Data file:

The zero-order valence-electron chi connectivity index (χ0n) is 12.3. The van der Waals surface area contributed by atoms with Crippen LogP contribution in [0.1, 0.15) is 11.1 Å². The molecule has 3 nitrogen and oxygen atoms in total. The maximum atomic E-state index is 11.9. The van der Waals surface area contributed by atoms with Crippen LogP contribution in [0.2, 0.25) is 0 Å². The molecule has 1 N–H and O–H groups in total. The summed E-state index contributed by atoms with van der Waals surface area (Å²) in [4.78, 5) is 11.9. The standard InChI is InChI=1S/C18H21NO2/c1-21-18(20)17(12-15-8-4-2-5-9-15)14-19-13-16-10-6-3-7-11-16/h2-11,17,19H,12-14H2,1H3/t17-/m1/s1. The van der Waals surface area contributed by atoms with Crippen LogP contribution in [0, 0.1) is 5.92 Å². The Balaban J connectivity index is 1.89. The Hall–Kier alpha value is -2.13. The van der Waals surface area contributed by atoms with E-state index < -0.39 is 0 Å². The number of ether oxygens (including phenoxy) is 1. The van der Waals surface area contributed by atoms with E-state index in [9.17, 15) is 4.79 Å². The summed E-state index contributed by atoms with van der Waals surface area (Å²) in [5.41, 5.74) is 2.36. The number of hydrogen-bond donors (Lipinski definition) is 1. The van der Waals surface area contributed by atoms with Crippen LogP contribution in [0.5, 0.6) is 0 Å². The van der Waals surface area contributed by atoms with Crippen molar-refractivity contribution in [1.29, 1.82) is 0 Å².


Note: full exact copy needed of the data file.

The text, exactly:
The zero-order valence-electron chi connectivity index (χ0n) is 12.3. The van der Waals surface area contributed by atoms with Crippen LogP contribution in [0.1, 0.15) is 11.1 Å². The molecule has 3 nitrogen and oxygen atoms in total. The maximum atomic E-state index is 11.9. The van der Waals surface area contributed by atoms with Crippen LogP contribution in [0.2, 0.25) is 0 Å². The molecule has 1 N–H and O–H groups in total. The summed E-state index contributed by atoms with van der Waals surface area (Å²) in [4.78, 5) is 11.9. The standard InChI is InChI=1S/C18H21NO2/c1-21-18(20)17(12-15-8-4-2-5-9-15)14-19-13-16-10-6-3-7-11-16/h2-11,17,19H,12-14H2,1H3/t17-/m1/s1. The van der Waals surface area contributed by atoms with Crippen LogP contribution in [0, 0.1) is 5.92 Å². The Balaban J connectivity index is 1.89. The Hall–Kier alpha value is -2.13. The van der Waals surface area contributed by atoms with E-state index < -0.39 is 0 Å². The number of ether oxygens (including phenoxy) is 1. The van der Waals surface area contributed by atoms with E-state index in [9.17, 15) is 4.79 Å². The summed E-state index contributed by atoms with van der Waals surface area (Å²) in [5.41, 5.74) is 2.36. The number of hydrogen-bond donors (Lipinski definition) is 1. The van der Waals surface area contributed by atoms with Crippen LogP contribution in [0.5, 0.6) is 0 Å². The van der Waals surface area contributed by atoms with Crippen molar-refractivity contribution in [1.29, 1.82) is 0 Å².